Catastrophisation

W

webby

New member
Joined
Jan 2, 2009
Messages
2
#1
I hope that somebody can give me some advice. Whenever I am faced with a difficult situation I always assume that the very worst thing will happen and think about it constantly - literally every few seconds with thoughts continually running "in the background".

I have received CBT as recently as this year and am aware of "catastrophisation" but I can't seem to stop it. If I follow the advice of using evidence to challenge my previous negative thinking i am left thinking that this next problem is "the big one", the one that will finally prove that I was right all along.

A problem at work has brought this to a head again and I have spent the whole of the two weeks over Christmas imagining letters and conversations which ultimately lead to my bankruptcy, loss of house and future etc.

Any advice gratefully received
 
intelgal

intelgal

Well-known member
Founding Member
Joined
Mar 17, 2008
Messages
1,413
Location
Yorkshire
#2
I do this reguarly... all scary things are going to happen to me. Bailiffs are going to turn up reguarly even though I have now sorted my money and am paying off things.

With CBT I have found that sometimes it better to concentrate on the behaviour rather than the thoughts. Distraction works for me sometimes... Daft things like I ll have a shower or I ll start to clean up or I ll put my fave song on a cd on full blast. This has helped me kinda prang my thinking or I simply dont think about it at that moment in time and maybe revisit the thought when I am feeling a little brighter. Dunno if this helps??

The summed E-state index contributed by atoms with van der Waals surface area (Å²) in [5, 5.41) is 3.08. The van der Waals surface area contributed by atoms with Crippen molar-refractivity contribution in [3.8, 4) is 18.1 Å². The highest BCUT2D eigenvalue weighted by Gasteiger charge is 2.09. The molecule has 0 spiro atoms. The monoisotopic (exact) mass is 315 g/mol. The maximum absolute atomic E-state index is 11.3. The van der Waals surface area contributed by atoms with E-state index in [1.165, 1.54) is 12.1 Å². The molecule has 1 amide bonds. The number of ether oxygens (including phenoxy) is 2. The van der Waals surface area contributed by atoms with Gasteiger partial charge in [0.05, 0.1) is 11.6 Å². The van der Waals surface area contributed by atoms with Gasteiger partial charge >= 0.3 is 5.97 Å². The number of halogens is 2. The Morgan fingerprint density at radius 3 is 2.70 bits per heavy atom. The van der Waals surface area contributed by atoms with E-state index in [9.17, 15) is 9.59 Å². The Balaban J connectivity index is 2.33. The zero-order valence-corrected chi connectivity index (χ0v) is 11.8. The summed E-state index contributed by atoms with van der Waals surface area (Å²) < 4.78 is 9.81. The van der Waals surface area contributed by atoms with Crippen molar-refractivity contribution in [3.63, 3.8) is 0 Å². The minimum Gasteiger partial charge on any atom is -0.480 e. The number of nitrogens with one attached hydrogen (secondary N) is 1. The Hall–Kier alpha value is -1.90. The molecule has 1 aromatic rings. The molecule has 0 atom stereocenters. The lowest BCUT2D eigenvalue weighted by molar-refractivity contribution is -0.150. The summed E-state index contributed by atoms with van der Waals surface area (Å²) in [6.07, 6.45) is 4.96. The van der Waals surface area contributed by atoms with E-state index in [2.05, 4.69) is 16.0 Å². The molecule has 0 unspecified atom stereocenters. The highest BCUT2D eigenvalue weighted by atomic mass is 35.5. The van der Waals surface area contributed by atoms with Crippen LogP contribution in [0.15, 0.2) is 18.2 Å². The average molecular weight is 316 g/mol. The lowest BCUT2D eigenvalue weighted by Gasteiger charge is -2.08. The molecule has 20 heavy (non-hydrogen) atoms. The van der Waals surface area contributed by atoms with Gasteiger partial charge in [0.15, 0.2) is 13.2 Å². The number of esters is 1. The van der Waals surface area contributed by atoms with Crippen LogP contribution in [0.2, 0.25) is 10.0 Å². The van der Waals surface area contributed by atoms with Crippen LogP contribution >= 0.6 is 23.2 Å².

W

webby

New member
Joined
Jan 2, 2009
Messages
2
#3
Many thanks for your thoughts. I know this kind of approach works for short periods of time but it doesn't remove the nagging feeling in the back of my mind. I regularly find myself actively searching out the issue in my head and bringing it to the front of my thoughts.

What I am doing at the moment is taking an issue and thinking through the most extreme consequences. What is very difficult is that in my own mind I can see why these consequences are not only plausible but actually extremely likely
 
intelgal

intelgal

Well-known member
Founding Member
Joined
Mar 17, 2008
Messages
1,413
Location
Yorkshire
#4
If they are likely... is there anything you can do to relive the stress a bit. Citizens advice beureau are very good in helping with financial issues as are the Consumer Credit Councellin Service.. Hpe this helps a little. Taling to anyone you owe debt to is always beneficial beacuse they no whats happening if you talk to them!

Take Care

Intel
x
 
D

Dollit

Guest
#5
I was very much in that mindset until I started to practice mindfulness. I've been meditating since I was in my teens but this is a much simpler way. You can get books and CDs from www.bangor.ac.uk/mindfulness or, if you have iTunes, there's 10 minute podcasts - just search mindfulness. It's not a miracle cure but it can help enormously and you can do it anywhere with a little practice.